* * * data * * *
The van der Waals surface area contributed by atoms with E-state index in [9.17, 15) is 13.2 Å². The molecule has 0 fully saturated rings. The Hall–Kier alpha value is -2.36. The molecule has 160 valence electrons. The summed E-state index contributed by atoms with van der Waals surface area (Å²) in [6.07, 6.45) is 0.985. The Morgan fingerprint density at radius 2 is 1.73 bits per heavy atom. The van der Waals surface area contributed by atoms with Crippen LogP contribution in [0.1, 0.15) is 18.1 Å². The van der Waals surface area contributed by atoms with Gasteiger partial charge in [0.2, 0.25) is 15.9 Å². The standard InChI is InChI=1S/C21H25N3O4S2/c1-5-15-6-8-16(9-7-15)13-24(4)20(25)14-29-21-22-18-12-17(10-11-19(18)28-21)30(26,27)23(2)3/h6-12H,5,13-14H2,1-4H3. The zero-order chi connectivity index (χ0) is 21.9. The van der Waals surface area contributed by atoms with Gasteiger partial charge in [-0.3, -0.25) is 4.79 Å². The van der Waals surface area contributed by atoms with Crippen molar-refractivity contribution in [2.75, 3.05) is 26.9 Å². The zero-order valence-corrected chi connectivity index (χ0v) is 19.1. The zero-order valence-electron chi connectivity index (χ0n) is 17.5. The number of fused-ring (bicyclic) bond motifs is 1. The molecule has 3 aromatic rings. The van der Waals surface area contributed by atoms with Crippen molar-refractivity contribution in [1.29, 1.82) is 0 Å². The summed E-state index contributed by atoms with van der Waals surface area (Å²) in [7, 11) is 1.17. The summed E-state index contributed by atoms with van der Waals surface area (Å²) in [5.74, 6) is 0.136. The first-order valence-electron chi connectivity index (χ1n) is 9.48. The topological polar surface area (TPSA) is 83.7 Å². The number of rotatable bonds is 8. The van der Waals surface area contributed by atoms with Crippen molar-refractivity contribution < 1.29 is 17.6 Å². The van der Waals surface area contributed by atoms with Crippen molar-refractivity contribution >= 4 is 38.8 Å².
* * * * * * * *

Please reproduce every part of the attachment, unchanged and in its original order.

The van der Waals surface area contributed by atoms with E-state index in [9.17, 15) is 13.2 Å². The molecule has 0 fully saturated rings. The Hall–Kier alpha value is -2.36. The molecule has 160 valence electrons. The summed E-state index contributed by atoms with van der Waals surface area (Å²) in [6.07, 6.45) is 0.985. The Morgan fingerprint density at radius 2 is 1.73 bits per heavy atom. The van der Waals surface area contributed by atoms with Crippen LogP contribution in [0.1, 0.15) is 18.1 Å². The van der Waals surface area contributed by atoms with Gasteiger partial charge in [0.2, 0.25) is 15.9 Å². The standard InChI is InChI=1S/C21H25N3O4S2/c1-5-15-6-8-16(9-7-15)13-24(4)20(25)14-29-21-22-18-12-17(10-11-19(18)28-21)30(26,27)23(2)3/h6-12H,5,13-14H2,1-4H3. The zero-order chi connectivity index (χ0) is 21.9. The van der Waals surface area contributed by atoms with Gasteiger partial charge in [-0.3, -0.25) is 4.79 Å². The van der Waals surface area contributed by atoms with Crippen molar-refractivity contribution in [2.75, 3.05) is 26.9 Å². The zero-order valence-corrected chi connectivity index (χ0v) is 19.1. The zero-order valence-electron chi connectivity index (χ0n) is 17.5. The number of fused-ring (bicyclic) bond motifs is 1. The molecule has 3 aromatic rings. The van der Waals surface area contributed by atoms with Crippen molar-refractivity contribution in [1.29, 1.82) is 0 Å². The summed E-state index contributed by atoms with van der Waals surface area (Å²) in [7, 11) is 1.17. The summed E-state index contributed by atoms with van der Waals surface area (Å²) in [5.74, 6) is 0.136. The first-order valence-electron chi connectivity index (χ1n) is 9.48. The topological polar surface area (TPSA) is 83.7 Å². The number of rotatable bonds is 8. The van der Waals surface area contributed by atoms with Crippen molar-refractivity contribution < 1.29 is 17.6 Å². The van der Waals surface area contributed by atoms with Crippen molar-refractivity contribution >= 4 is 38.8 Å².